Atlas

The Archaeology of an Imaginary City

Dung Kai-cheung. Translated by Dung Kai-cheung, Anders Hansson, and Bonnie S. McDougall

Columbia University Press

Atlas

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Pub Date: July 2012

ISBN: 9780231161008

192 Pages

Format: Hardcover

List Price: $27.00£20.00

Pub Date: July 2012

ISBN: 9780231504225

192 Pages

Format: E-book

List Price: $26.99£20.00

Atlas

The Archaeology of an Imaginary City

Dung Kai-cheung. Translated by Dung Kai-cheung, Anders Hansson, and Bonnie S. McDougall

Columbia University Press

Set in the long-lost City of Victoria (a fictional world similar to Hong Kong), Atlas is written from the unified perspective of future archaeologists struggling to rebuild a thrilling metropolis. Divided into four sections—"Theory," "The City," "Streets," and "Signs"—the novel reimagines Victoria through maps and other historical documents and artifacts, mixing real-world scenarios with purely imaginary people and events while incorporating anecdotes and actual and fictional social commentary and critique.

Much like the quasi-fictional adventures in map-reading and remapping explored by Paul Auster, Jorge Luis Borges, and Italo Calvino, Dung Kai-cheung's novel challenges the representation of place and history and the limits of technical and scientific media in reconstructing a history. It best exemplifies the author's versatility and experimentation, along with China's rapidly evolving literary culture, by blending fiction, nonfiction, and poetry in a story about succeeding and failing to recapture the things we lose. Playing with a variety of styles and subjects, Dung Kai-cheung inventively engages with the fate of Hong Kong since its British "handover" in 1997, which officially marked the end of colonial rule and the beginning of an uncharted future.

For the past two decades, Dung Kai-cheung's voice has been the single most innovative on the Hong Kong literary scene, and Atlas stands as a bold and inventive attempt to reflect and fictionally reconstruct the former colony's past. The book is expertly translated and serves as a wonderful contribution to the limited body of contemporary Hong Kong literature available today in English translation.

Michael Berry, author of A History of Pain: Trauma in Modern Chinese Literature and Film and Speaking in Images: Interviews with Contemporary Chinese Filmmakers

Dung Kai-cheung's Atlas: The Archeology of an Imaginary City is a most unusual work in the history of modern Chinese literature: part fiction, part history, part theory—all in the service of the author's unique method of fictional 'archaeology,' an endeavor that has unearthed a wealth of materials—streets, buildings, personalities, names and signs, and marvels and legends—about this 'vanished' city, the traces of which constitute the sum total of Hong Kong's cultural memory. A cross between fact and fiction, history and mystery, Jorge Luis Borges and Italo Calvino, this work defies all generic categories and now stands as a contemporary classic.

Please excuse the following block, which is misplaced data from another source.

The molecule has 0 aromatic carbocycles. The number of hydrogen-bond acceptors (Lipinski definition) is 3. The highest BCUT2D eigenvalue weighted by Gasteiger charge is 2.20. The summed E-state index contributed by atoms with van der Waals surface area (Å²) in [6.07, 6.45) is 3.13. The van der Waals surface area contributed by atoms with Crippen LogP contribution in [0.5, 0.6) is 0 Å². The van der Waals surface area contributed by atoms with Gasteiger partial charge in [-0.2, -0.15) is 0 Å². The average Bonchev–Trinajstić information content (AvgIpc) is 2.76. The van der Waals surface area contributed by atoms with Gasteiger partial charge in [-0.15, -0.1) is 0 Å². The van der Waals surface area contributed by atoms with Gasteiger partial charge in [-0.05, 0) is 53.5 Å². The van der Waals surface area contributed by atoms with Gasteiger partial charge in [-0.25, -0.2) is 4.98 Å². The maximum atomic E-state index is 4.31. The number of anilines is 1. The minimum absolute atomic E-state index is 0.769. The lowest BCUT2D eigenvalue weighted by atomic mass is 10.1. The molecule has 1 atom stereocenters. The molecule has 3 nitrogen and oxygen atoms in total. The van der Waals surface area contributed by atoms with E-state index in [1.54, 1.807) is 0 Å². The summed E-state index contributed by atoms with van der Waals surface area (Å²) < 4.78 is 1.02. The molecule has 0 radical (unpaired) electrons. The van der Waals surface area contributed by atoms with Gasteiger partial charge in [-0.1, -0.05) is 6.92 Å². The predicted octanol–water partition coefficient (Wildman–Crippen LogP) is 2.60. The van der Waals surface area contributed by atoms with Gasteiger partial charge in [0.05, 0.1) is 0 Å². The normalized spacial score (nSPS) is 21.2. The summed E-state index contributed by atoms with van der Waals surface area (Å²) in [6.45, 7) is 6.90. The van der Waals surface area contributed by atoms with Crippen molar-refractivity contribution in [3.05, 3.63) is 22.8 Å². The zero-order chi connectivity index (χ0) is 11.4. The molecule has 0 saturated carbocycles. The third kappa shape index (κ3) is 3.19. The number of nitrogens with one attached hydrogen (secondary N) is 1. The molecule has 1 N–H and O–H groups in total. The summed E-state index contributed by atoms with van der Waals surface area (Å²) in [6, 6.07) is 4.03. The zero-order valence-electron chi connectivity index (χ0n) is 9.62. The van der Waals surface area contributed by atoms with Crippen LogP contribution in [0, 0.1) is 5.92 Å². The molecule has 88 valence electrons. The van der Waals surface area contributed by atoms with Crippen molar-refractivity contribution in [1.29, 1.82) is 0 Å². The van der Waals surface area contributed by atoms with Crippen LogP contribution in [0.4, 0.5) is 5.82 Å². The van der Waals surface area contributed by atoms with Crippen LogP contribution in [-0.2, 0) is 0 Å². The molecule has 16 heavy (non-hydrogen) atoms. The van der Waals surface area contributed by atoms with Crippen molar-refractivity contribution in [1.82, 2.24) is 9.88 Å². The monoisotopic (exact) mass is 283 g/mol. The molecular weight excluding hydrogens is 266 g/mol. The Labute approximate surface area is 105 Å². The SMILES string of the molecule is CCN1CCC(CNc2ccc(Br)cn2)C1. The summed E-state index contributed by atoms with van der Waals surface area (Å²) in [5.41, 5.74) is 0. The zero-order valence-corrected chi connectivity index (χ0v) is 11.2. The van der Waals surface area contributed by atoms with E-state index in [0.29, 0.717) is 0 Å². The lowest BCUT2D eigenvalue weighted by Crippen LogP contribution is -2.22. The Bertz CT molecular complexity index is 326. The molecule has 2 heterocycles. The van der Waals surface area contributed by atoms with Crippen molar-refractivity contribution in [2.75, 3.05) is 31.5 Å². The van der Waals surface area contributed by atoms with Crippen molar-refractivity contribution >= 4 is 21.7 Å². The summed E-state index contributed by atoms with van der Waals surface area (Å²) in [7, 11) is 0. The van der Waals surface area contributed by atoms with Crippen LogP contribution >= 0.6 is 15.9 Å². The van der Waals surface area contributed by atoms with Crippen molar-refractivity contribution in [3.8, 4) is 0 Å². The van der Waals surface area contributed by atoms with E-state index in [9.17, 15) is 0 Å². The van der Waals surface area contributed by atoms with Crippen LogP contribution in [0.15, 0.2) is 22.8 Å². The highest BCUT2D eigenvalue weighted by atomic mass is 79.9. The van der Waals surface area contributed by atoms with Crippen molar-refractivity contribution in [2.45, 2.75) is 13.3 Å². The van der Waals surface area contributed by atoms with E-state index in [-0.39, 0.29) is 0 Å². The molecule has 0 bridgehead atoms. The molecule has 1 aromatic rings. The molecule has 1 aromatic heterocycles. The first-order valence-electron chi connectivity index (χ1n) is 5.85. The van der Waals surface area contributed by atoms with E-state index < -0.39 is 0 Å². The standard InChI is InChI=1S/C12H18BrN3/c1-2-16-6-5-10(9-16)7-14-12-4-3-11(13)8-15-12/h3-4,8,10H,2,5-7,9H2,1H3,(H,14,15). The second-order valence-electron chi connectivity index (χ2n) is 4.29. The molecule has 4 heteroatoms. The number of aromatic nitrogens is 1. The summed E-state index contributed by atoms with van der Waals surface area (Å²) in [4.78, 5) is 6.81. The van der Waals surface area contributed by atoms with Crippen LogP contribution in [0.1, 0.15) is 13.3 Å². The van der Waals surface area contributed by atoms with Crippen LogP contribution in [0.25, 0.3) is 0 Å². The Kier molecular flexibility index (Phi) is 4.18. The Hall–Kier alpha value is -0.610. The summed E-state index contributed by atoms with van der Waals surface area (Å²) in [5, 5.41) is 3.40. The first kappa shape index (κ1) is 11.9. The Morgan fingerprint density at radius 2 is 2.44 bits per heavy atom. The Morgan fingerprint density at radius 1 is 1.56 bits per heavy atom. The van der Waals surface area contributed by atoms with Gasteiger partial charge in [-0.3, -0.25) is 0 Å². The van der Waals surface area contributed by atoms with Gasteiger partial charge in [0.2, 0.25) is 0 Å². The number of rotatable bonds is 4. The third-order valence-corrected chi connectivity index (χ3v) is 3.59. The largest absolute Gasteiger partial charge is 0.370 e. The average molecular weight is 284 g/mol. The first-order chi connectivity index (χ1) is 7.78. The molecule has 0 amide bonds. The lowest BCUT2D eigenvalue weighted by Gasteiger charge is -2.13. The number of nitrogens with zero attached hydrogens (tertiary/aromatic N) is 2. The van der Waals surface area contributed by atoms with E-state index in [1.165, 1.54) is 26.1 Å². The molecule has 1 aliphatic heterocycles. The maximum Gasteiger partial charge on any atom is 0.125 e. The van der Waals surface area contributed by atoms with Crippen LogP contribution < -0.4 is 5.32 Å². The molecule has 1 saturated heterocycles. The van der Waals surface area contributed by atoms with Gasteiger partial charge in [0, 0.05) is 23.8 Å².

Leo Ou-fan Lee, author of City Between Worlds: My Hong Kong

...seamless, yet eccentric...a playful yet poignant invitation to begin layering new symbols and projections over the city's landscape.

South China Morning Post

Readers pleased by cliff-hanging, nail-biting, page-turning adventure will not be satisfied with "Atlas." Devotees of writers as curious as Borges, Calvino and Eco, will love this map of maps of an imaginary city.Japan Times

David Cozy, Japan Times

Well worth the experiment.

Peter Gordon, Asian Review of Books
Preface: An Archaeology for the Future, by Dung Kai-cheung
Introduction, by Bonnie S. McDougall
Part One: Theory
1. Counterplace
2. Commonplace
3. Misplace
4. Displace
5. Antiplace
6. Nonplace
7. Extraterritoriality
8. Boundary
9. Utopia
10. Supertopia
11. Subtopia
12. Transtopia
13. Multitopia
14. Unitopia
15. Omnitopia
Part Two: The City
16. Mirage: City in the Sea
17. Mirage: Towers in the Air
18. Pottinger's Inverted Vision
19. Gordon's Jail
20. "Plan of the City of Victoria," 1889
21. The Four Wan and Nine Yeuk
22. The Centaur of the East
23. Scandal Point and the Military Cantonment
24. Mr. Smith's One-Day Trip
25. The View from Government House
26. The Toad of Belcher's Dream
27. The Return of Kwan Tai Loo
28. The Curse of Tai Ping Shan
29. War Game
Part Three: Streets
30. Spring Garden Lane
31. Ice House Street
32. Sugar Street
33. Tsat Tsz Mui Road
34. Canal Road East and Canal Road West
35. Aldrich Street
36. Possession Street
37. Sycamore Street
38. Tung Choi Street and Sai Yeung Choi Street
39. Sai Yee Street
40. Public Square Street
41. Cedar Street
Part Four: Signs
42. The Decline of the Legend
43. The Eye of the Typhoon
44. Chek Lap Kok Airport
45. The Metonymic Spectrum
46. The Elevation of Imagination
47. Geological Discrimination
48. North-Oriented Declination
49. The Travel of Numbers
50. The Tomb of Signs
51. The Orbit of Time
Acknowledgments
Author and Translators
Web Features:

2013 Best Translated Book Award Fiction, long form category